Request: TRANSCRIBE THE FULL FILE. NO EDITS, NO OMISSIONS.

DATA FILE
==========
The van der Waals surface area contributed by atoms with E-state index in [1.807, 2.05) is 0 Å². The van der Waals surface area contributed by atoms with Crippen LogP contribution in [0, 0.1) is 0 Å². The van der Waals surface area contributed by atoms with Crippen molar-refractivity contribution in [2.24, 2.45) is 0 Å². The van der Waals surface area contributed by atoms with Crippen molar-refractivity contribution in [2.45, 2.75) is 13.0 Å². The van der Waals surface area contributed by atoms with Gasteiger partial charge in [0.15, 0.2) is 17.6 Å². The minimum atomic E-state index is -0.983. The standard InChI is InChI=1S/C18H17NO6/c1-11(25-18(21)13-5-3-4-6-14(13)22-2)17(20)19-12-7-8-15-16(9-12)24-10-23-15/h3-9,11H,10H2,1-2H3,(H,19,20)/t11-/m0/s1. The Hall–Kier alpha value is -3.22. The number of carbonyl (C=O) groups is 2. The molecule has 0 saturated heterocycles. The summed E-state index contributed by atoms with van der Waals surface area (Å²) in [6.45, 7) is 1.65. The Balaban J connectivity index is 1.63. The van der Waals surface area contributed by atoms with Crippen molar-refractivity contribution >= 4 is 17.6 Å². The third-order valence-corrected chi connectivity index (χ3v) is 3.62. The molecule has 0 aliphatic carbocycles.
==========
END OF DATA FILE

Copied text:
The van der Waals surface area contributed by atoms with E-state index in [1.807, 2.05) is 0 Å². The van der Waals surface area contributed by atoms with Crippen LogP contribution in [0, 0.1) is 0 Å². The van der Waals surface area contributed by atoms with Crippen molar-refractivity contribution in [2.24, 2.45) is 0 Å². The van der Waals surface area contributed by atoms with Crippen molar-refractivity contribution in [2.45, 2.75) is 13.0 Å². The van der Waals surface area contributed by atoms with Gasteiger partial charge in [0.15, 0.2) is 17.6 Å². The minimum atomic E-state index is -0.983. The standard InChI is InChI=1S/C18H17NO6/c1-11(25-18(21)13-5-3-4-6-14(13)22-2)17(20)19-12-7-8-15-16(9-12)24-10-23-15/h3-9,11H,10H2,1-2H3,(H,19,20)/t11-/m0/s1. The Hall–Kier alpha value is -3.22. The number of carbonyl (C=O) groups is 2. The molecule has 0 saturated heterocycles. The summed E-state index contributed by atoms with van der Waals surface area (Å²) in [6.45, 7) is 1.65. The Balaban J connectivity index is 1.63. The van der Waals surface area contributed by atoms with Crippen molar-refractivity contribution >= 4 is 17.6 Å². The third-order valence-corrected chi connectivity index (χ3v) is 3.62. The molecule has 0 aliphatic carbocycles.